Background: Routine chlamydia screening is not readily available at all college campuses.
Objectives: To assess the prevalence of Chlamydia trachomatis among asymptomatic college students and to compare chlamydia positivity by selected demographic variables.
Methods: Analysis of demographical data collected on 789 students who volunteered for a urine screening of C. trachomatis and Neisseria gonorrheae infections at 10 colleges in Alabama, Georgia, and Mississippi.
Results: The median age was 20 years. The chlamydia prevalence among all students was 9.7%. Students under the age of 20 years were 66% more likely to be infected than were older students (95% CI 1.01–2.73). Younger female students were 92% more likely to be infected than were older female students (95% CI 1.03–3.59).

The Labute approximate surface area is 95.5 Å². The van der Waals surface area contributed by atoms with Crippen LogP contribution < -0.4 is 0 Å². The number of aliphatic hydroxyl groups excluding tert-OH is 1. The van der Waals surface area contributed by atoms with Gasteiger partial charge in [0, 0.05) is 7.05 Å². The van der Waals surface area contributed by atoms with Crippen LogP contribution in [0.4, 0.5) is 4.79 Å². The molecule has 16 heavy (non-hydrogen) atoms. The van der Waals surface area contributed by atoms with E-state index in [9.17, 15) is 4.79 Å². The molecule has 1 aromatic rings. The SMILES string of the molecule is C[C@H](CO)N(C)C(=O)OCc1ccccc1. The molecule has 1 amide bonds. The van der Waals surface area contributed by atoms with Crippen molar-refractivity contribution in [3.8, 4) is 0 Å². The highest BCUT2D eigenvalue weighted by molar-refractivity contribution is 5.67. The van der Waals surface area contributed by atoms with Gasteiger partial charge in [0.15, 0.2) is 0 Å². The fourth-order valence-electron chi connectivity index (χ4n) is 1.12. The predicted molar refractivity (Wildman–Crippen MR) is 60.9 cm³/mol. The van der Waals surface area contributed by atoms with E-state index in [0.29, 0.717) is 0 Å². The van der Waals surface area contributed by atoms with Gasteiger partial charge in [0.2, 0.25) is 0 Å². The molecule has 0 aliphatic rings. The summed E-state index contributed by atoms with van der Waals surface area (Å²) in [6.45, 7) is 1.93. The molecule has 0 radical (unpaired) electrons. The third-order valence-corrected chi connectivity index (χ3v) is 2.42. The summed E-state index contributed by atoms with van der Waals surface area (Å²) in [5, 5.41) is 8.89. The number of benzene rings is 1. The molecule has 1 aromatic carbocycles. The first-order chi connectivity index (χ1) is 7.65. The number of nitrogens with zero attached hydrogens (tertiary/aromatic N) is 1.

Conclusions: The chlamydia prevalence was higher in younger college students; more screening efforts and increased awareness are needed to reduce the prevalence of chlamydial infections among students.